• Pulley diameter
  • Belt width
  • Pulley “style” 
  • Shaft diameter
  • Bushings

Drive Components

If either the motor or the reducer fails, the bucket elevator will be rendered inoperable. As substantial (and costly) components of the unit, regular maintenance as recommended by the manufacturer should be a top priority; neglected oil changes and poor housekeeping can allow fugitive material to infiltrate and damage the drive assembly.

Failure or damage may also be the result of an under-powered design, in which case the design should be re-evaluated prior to replacement.  

Indications That Drive Components Need Replacement

Inconsistent or irregular operation, as well as auditory abnormalities, could be indications that the motor or reducer are in danger of failing. 

Problems are particularly likely if maintenance has been overlooked or proper lubrication neglected, both of which increase the potential for failure in these components.

Data Required to Replace a Bucket Elevator Motor or Reducer

If the serial number is not sufficient, the nameplate can typically supply the model information. 


The head shaft serves as the drive shaft, while the boot shaft is typically mounted on a gravity take-up, tensioning the chain/belt while the head shaft turns the elevator.

Inferior material selection or defective fabrication of either shaft may result in inadequate strength for bearing the load of the bucket and chain/belt assembly. Regularly operating at overloaded conditions can also put stress on the shafts, causing failure. 

A shaft failure prevents the unit from operating and can result in significant damage to other parts of the elevator. 

Indications That the Shaft Needs Replacement

Unfortunately, shaft wear leading up to a failure is not overtly obvious, though some wear may be visible; typically in the event of a failure, operators will hear a loud noise and the elevator will likely stop turning. 

Data Required to Replace a Bucket Elevator Shaft

Manufacturers are likely to require a shaft drawing in order to quote a proper replacement.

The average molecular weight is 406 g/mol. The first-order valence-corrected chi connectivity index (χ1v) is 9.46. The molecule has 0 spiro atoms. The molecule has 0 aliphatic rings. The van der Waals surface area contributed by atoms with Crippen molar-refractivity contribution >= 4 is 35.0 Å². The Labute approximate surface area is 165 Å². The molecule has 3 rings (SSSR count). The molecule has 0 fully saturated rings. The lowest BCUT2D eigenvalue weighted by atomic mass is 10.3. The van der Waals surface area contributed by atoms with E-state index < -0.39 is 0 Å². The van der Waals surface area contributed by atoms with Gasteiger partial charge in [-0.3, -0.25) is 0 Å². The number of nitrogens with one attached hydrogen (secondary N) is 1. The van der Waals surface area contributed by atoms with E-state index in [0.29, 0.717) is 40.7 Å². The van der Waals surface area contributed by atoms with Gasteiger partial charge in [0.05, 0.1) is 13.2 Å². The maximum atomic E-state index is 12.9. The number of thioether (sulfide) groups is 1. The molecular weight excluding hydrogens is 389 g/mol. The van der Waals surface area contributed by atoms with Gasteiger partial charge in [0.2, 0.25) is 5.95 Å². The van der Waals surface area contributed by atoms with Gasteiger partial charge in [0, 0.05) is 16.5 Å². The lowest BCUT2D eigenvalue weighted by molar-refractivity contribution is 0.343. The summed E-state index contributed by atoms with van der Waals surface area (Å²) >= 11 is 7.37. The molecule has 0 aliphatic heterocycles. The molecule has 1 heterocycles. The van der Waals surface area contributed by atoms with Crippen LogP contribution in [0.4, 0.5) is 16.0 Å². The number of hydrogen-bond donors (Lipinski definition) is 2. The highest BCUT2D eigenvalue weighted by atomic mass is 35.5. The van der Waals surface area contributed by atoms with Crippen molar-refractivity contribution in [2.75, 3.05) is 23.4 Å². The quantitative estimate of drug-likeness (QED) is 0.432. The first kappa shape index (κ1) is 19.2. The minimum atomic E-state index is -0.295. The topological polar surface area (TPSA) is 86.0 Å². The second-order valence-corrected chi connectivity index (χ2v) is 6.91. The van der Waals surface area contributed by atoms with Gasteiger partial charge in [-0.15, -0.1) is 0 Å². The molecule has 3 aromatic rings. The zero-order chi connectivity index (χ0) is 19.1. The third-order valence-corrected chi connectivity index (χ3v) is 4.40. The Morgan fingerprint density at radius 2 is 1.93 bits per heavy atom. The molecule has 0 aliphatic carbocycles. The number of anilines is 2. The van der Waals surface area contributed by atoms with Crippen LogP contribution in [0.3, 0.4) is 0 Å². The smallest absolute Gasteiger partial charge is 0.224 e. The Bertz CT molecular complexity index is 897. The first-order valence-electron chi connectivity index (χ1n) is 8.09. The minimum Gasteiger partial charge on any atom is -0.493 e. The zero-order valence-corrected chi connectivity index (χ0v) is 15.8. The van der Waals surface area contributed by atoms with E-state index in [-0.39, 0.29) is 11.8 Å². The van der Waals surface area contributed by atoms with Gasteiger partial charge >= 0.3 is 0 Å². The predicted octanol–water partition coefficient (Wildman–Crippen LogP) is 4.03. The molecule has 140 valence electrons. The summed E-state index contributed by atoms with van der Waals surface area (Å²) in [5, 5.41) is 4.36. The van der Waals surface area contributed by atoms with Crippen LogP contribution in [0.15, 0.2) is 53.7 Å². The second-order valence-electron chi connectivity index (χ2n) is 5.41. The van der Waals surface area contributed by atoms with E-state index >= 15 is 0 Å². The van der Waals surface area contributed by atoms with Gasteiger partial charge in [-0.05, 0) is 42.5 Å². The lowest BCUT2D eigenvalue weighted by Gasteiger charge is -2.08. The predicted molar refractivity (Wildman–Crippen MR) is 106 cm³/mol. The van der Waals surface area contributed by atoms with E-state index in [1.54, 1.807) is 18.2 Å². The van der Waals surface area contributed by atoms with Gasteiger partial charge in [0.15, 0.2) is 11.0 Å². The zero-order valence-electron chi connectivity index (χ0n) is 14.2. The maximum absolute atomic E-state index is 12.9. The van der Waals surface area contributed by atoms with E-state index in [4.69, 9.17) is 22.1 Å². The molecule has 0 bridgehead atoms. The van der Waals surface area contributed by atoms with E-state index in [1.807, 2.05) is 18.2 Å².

While elevator buckets are often not considered wear-critical, they do merit mention. Damaged or worn buckets are not likely to be problematic, but will eventually cause an issue if not addressed. Similarly, operating without the full amount of buckets can have real consequences. 

An elevator with missing buckets reduces efficiency and if severe enough, could cause a major bottleneck in the process. This is particularly true of centrifugal elevators, which are automatically fed through a feed chute. 

In the absence of a bucket, material will still be fed into the unit, with the bucket following the absence picking up most of the feed. However, some material will inevitably end up falling into the boot and could build up and impede bucket rotation around the boot pulley if not continually cleaned out.

Tips for Managing A Spare Parts Inventory

Managing a spare parts inventory can be tricky and unreliable without the right systems in place. FEECO recommends the following tips as a way to streamline inventory management. 

Consistently Keep Records

Documentation is often half the battle when it comes to a solid parts inventory program. Whether through an inventory system or a spreadsheet, keep detailed records of parts on hand, as well as their corresponding serial numbers and critical specs, preferred vendor, and any other critical information. The associated Bill of Materials (BOM) is an essential reference for such data. 

It is also helpful to keep a record of order history, frequency of replacement, any maintenance work conducted, and the like, as this can help in maintenance and inventory planning. 

Partner With a Reliable Spare Parts Provider

Establishing a good working relationship with a reliable vendor can make all the difference in requesting and obtaining parts on a timely basis. If not working with the OEM, be sure to carefully vet potential vendors for reliability, timeliness, and ease of working with.

Have a System in Place

A standardized process followed by all personnel is essential for streamlining inventory management. This typically includes a work order process for requesting and obtaining parts, as well as a system that provides transparency over this process to avoid duplicate work.


Having the right bucket elevator parts on hand often means the difference between hours and weeks of downtime. Conduct regular inspections and train all personnel on what to look for in recognizing potential problems. Develop a solid inventory management program to keep wear-critical parts such as chains/belts, pulleys, drive components, and more on hand and standardize the ordering process. 

In addition to being the industry leader in manufacturing heavy-duty, custom bucket elevators, FEECO offers a comprehensive spare parts and service program to keep your bucket elevator running efficiently and reliably. For more information, or to request a quote, contact us today!

About the Authors . . .

Carrie Carlson is a technical writer and visual designer.

More About Carrie

Craig Peppin is FEECO’s Customer Service Manager and Lab Manager.